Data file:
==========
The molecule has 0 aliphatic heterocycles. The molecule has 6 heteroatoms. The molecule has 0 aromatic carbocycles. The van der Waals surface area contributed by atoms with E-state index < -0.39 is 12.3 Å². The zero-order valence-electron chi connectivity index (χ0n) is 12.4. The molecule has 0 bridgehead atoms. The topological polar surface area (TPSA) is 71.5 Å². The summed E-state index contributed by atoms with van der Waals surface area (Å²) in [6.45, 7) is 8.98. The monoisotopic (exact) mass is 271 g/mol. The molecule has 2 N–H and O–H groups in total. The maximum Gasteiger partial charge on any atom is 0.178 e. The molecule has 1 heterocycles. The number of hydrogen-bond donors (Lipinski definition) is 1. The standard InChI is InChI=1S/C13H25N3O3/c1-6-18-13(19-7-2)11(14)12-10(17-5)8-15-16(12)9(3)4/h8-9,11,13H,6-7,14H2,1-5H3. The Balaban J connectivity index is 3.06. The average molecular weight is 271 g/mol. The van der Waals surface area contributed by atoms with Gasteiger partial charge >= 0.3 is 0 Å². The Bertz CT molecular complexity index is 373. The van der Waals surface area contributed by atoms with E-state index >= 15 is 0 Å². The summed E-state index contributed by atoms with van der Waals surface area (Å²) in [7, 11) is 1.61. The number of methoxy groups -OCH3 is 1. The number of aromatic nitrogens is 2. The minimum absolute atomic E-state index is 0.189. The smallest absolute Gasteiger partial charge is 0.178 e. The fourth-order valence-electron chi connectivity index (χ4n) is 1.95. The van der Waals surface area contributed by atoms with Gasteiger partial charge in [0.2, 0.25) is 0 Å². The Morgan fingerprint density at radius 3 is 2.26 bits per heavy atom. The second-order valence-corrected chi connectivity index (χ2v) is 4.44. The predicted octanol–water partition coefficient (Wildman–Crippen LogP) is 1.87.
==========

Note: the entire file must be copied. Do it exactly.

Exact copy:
The molecule has 0 aliphatic heterocycles. The molecule has 6 heteroatoms. The molecule has 0 aromatic carbocycles. The van der Waals surface area contributed by atoms with E-state index < -0.39 is 12.3 Å². The zero-order valence-electron chi connectivity index (χ0n) is 12.4. The molecule has 0 bridgehead atoms. The topological polar surface area (TPSA) is 71.5 Å². The summed E-state index contributed by atoms with van der Waals surface area (Å²) in [6.45, 7) is 8.98. The monoisotopic (exact) mass is 271 g/mol. The molecule has 2 N–H and O–H groups in total. The maximum Gasteiger partial charge on any atom is 0.178 e. The molecule has 1 heterocycles. The number of hydrogen-bond donors (Lipinski definition) is 1. The standard InChI is InChI=1S/C13H25N3O3/c1-6-18-13(19-7-2)11(14)12-10(17-5)8-15-16(12)9(3)4/h8-9,11,13H,6-7,14H2,1-5H3. The Balaban J connectivity index is 3.06. The average molecular weight is 271 g/mol. The van der Waals surface area contributed by atoms with Gasteiger partial charge >= 0.3 is 0 Å². The Bertz CT molecular complexity index is 373. The van der Waals surface area contributed by atoms with E-state index >= 15 is 0 Å². The summed E-state index contributed by atoms with van der Waals surface area (Å²) in [7, 11) is 1.61. The number of methoxy groups -OCH3 is 1. The number of aromatic nitrogens is 2. The minimum absolute atomic E-state index is 0.189. The smallest absolute Gasteiger partial charge is 0.178 e. The fourth-order valence-electron chi connectivity index (χ4n) is 1.95. The van der Waals surface area contributed by atoms with Gasteiger partial charge in [0.2, 0.25) is 0 Å². The Morgan fingerprint density at radius 3 is 2.26 bits per heavy atom. The second-order valence-corrected chi connectivity index (χ2v) is 4.44. The predicted octanol–water partition coefficient (Wildman–Crippen LogP) is 1.87.